just how frustrating that can be to a child, and it's a
frequent cause of acting out behavior.
to the OP, have you also thought to have your son tested for
hearing &/or auditory processing issues? he may not be hearing
what you are actually saying to him & that can be causing
problems when he thinks he's following what you asked, but
isn't because he totally misheard.
lee
--
Last night while sitting in my chair
I pinged a host that wasn't there
It wasn't there again today
The host resolved to NSA.
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Penny Gaines



Joined: 01 Nov 2007
Posts: 52

PostPosted: Tue Feb 19, 2008 5:25 pm    Post subject: Re: Stubborn 4 year old boy. Reply with quote

Beliavsky wrote:
> On Feb 18, 7:43 pm, Dom wrote:
>> I have a 6yo and 4yo, both boys. The younger is extremely stubborn,
>> and his mother and I are finding it near impossible to get him to do
>> anything he doesn't want to do. We have tried rewards/bribery,
>> punishments like removing favourite toys, exclusion, encouragement,
>> and nothing seems to work. He seems to find satisfaction in resisting
>> our directions regardless of the consequences or benefits.
>>
>> Any ideas? We have had professionals tell us they have never seen a
>> child as stubborn. How can we make him more compliant, but not break
>> his spirit?
>
> You have not mentioned spanking as a punishment, so it seems you have
> ruled that out. I don't think non-abusive spanking of a child for
> severe misbehavior will have bad long-term consequences. Some research
> supporting this belief is at http://faculty.biola.edu/paulp/ .
[snip]

OTOH, there is a certain temperament which would respond to a spanking
by saying "that didn't hurt". I think it tends to go with stubborness.

I think most of the advice the OP has had is spot on. With a stubborn
child, you have to decide what matters to you and really enforce that.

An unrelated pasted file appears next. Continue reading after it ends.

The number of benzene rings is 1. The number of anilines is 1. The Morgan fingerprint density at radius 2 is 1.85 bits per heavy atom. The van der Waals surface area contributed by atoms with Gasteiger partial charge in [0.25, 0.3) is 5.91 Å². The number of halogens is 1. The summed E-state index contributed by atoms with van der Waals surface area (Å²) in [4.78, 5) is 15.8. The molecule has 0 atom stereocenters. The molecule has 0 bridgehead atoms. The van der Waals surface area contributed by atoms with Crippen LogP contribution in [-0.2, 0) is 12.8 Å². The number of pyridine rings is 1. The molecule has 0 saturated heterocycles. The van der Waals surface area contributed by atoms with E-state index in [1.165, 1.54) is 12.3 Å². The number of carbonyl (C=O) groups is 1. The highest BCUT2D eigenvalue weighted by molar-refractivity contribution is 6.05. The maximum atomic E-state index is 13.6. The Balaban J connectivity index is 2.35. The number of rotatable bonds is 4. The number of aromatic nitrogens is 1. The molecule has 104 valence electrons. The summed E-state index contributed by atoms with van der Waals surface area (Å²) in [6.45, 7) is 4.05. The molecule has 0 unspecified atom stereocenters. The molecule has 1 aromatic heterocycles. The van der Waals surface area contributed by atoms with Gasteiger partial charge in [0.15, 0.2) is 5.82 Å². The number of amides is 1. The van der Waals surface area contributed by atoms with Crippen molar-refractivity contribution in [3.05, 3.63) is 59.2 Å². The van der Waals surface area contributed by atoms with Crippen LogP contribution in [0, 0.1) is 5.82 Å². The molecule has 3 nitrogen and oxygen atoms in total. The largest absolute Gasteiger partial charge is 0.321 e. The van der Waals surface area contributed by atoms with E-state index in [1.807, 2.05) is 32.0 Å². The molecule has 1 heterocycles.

With the things that you aren't willing to have an hour-long tantrum
over, you don't even make an issue to begin with.

As far as the speech therapy appointment goes, I wouldn't start trying
to get the boy to agree to be good before hand. I might talk about the
appointment by saying what I was going to do - "I'm going to say
'hello', do you think she'll say 'hello' back?"

What I have found is that eventually they will realise that if you
always stick to what you say, they will give in sooner. This takes
*years* of consistancy.

--
Penny Gaines
UK mum to three
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Welches



Joined: 15 Aug 2007
Posts: 1455

PostPosted: Tue Feb 19, 2008 5:44 pm    Post subject: Re: Stubborn 4 year old boy. Reply with quote

"Dom" wrote in message @s8g2000prg.googlegroups.com...
>I have a 6yo and 4yo, both boys. The younger is extremely stubborn,
> and his mother and I are finding it near impossible to get him to do
> anything he doesn't want to do. We have tried rewards/bribery,
> punishments like removing favourite toys, exclusion, encouragement,
> and nothing seems to work. He seems to find satisfaction in resisting
> our directions regardless of the consequences or benefits.
>
> Any ideas? We have had professionals tell us they have never seen a
> child as stubborn. How can we make him more compliant, but not break
> his spirit?
>
> This has been highlighted after attempting speech therapy, and wasting
> an entire 1 hour assesment, because he would not attempt the
> activities.
>
Having taken my 4 year old to speech therepy recently, I think that's not
uncommon. They certainly commented that they had children who refused to say
anything so they couldn't assess them.
I know that my #2 tends to be more stubborn when she's lacking attention or
feeling unsettled. Sometimes an afternoon on her own with mummy or daddy
doing something that's a little bit of a treat can work wonders.
Debbie
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Rosalie B.



Joined: 15 Aug 2007
Posts: 1547

PostPosted: Tue Feb 19, 2008 1:17 pm    Post subject: Re: Stubborn 4 year old boy. Reply with quote

Penny Gaines wrote:

>Beliavsky wrote:
>> On Feb 18, 7:43 pm, Dom wrote:
>>> I have a 6yo and 4yo, both boys. The younger is extremely stubborn,
>>> and his mother and I are finding it near impossible to get him to do
>>> anything he doesn't want to do. We have tried rewards/bribery,
>>> punishments like removing favourite toys, exclusion, encouragement,
>>> and nothing seems to work. He seems to find satisfaction in resisting
>>> our directions regardless of the consequences or benefits.
>>>
>>> Any ideas? We have had professionals tell us they have never seen a